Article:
A quick reading of the First Amendment would have reminded Stengel—the former chairman and CEO of the National Constitution Center, fer chrissakes!—that the First Amendment isn't about limiting speech that bothers the sensibilities of people. It's actually all about Congress not making laws that would create an official religion or restricting individual speech and freedom of the press; it also guarantees that we have the right of assembly and petition. The values it reflects involve pluralism and tolerance, not shutting down, regulating, or restricting speech that makers of "new guardrails" find offensive, annoying, or inconvenient.

If you grew up any time in the past 60 years or so, you've taken freedom of speech for granted. That's due to a series of legal rulings that struck down the ability of elected officials to strangle speech they didn't like, ranging from potentially libelous personal attacks to once-banned literary works as Lady Chatterley's Lover, Howl, and Ulysses, along with materials such as the Pentagon Papers and the rise of technology that made producing and consuming all sorts of texts, images, music, video, and other forms of creative expression vastly easier.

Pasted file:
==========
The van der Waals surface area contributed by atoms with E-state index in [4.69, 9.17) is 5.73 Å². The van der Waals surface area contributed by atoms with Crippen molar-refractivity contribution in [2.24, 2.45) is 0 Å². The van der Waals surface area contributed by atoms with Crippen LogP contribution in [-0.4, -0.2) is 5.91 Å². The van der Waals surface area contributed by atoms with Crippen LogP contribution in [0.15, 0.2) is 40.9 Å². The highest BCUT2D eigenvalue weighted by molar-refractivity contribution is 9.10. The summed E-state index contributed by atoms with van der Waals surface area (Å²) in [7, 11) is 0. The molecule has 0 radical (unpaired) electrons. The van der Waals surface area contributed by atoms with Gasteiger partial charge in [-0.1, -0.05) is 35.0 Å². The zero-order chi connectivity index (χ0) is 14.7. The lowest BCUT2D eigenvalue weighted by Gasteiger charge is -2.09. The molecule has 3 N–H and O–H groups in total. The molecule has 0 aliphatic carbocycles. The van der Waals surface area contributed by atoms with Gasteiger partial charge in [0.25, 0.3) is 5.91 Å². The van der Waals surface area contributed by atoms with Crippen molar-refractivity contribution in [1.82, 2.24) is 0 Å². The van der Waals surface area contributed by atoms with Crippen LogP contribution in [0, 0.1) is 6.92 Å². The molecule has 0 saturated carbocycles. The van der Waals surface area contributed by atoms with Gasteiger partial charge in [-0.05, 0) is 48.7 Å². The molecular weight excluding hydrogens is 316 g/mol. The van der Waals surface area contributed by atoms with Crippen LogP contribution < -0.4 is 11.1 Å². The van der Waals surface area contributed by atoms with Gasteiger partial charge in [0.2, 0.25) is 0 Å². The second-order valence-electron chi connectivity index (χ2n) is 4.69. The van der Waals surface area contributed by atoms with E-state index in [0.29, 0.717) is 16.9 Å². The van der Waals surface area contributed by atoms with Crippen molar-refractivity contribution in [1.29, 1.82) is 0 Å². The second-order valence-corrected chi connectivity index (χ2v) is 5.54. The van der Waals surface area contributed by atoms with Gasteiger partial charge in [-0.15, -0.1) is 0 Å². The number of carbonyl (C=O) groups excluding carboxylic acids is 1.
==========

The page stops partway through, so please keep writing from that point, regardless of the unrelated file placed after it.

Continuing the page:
It's incredibly dispiriting to see baby boomers like Stengel brush aside the incredible wins in free expression because of concerns about vaguely defined terms such as "hate speech." He gives off a strong whiff of internet and Cold War paranoia—"Russian agents assumed fake identities, promulgated false narratives and spread lies on Twitter and Facebook, all protected by the First Amendment"—that seems widely shared by his generational peers. Sen. Elizabeth Warren (D–Mass.) is an increasingly strong presidential candidate who has vowed to regulate explicitly political speech, especially its online iterations: